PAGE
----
Data theft is increasingly making the headlines - and making businesses nervous. High profile organisations including The Eden Project, Verisign and Pfizer have all recently fallen foul of lost or stolen data, not to mention Nationwide, which was forced to admit that 11 million of its customers could be at risk of identity theft as a result of just one stolen laptop.
Lost, stolen or hacked laptops compromise individuals and businesses alike because of the valuable data they contain. Saved on the hard drive can be anything from customer or employee records to confidential presentations or sales figures.
Research firm Dynamic Markets has estimated that the average value of material saved onto a laptop is around £450,000 - around 700 times the cost of the laptop itself. Even if the data is not eventually used with malicious intent that's still a lot of money to be carrying around unprotected.
Aside from the straightforward cost of replacing the lost information, allowing data held on a laptop to be compromised can carry significant costs in terms of regulatory fines, not to mention reputational damage.
The US-based Ponemon Institute has discovered that in total each incident of data loss is likely to cost up to £2.5 million in direct costs, and UK legislation, such as the Data Protection Act, includes serious penalties for companies found breaching privacy codes.
If California's Data Breach Law is implemented in the UK, as called for in the House of Lords recently, organisations will also be required to fully disclose any loss of data which will increase the cost to businesses’ bank balances and brand.
So what can organisations do to protect their laptops and specifically the valuable data they hold? In a traditional laptop PC environment software such as Microsoft Office runs on the desktop as well as a large amount of corporate data stored for easy access while working remotely, or to protect it from being viewed by other users.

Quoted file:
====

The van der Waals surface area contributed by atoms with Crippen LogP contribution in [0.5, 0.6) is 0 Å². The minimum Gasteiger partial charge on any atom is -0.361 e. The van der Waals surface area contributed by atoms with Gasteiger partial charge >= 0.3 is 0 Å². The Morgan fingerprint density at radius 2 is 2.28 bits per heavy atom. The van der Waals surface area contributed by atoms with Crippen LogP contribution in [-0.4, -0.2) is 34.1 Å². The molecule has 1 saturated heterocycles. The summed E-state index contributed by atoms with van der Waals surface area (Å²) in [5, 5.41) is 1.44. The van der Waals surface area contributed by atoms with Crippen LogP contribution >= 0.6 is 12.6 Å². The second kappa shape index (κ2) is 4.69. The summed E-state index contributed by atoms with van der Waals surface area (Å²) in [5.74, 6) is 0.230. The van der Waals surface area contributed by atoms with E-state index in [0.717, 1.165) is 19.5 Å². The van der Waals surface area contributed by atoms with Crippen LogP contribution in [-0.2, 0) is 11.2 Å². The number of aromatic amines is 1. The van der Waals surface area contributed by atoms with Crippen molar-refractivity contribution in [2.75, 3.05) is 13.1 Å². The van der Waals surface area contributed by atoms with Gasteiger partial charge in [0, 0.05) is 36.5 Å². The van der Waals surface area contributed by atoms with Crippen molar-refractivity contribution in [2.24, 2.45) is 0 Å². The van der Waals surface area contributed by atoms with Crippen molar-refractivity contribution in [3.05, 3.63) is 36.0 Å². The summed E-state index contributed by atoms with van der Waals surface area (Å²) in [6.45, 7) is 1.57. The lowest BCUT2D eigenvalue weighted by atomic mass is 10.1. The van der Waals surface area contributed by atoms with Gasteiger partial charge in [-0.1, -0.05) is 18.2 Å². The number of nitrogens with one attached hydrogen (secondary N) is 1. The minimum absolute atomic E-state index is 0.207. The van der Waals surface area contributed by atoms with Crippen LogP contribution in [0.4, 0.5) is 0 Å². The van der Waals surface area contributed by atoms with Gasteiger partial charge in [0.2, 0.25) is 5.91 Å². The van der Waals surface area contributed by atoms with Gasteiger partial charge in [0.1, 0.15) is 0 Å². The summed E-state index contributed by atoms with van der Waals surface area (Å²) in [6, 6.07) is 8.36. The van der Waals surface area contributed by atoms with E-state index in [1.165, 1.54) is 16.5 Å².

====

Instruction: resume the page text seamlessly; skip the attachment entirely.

To keep this information safe a number of security measures can be taken including the installation of firewalls and passcode access, encryption of the material or by embedding a 'kill switch' that automatically disables the machine or software if it is compromised. The problem with these tactics, however, is that they are simply not robust or flexible enough to withstand the endless variety of dangers lurking in the ever-changing threat environment.
A growing number of organisations have turned to using thin clients and server-based computing as an alternative to traditional PC laptops. This is the architectural opposite of traditional PC environments where information is saved directly to the desktop.
With server-based computing using thin clients, employees can access the same applications, with the same look and feel, as with PCs, but all applications and data reside on centralised servers where they can be closely and more easily managed by IT staff.
All external connections - through email and the internet, for example - occur at a centrally controlled and managed location. Thin clients, therefore, present no risk of data theft because the users' data is stored centrally so the device is of no use once disconnected from the network.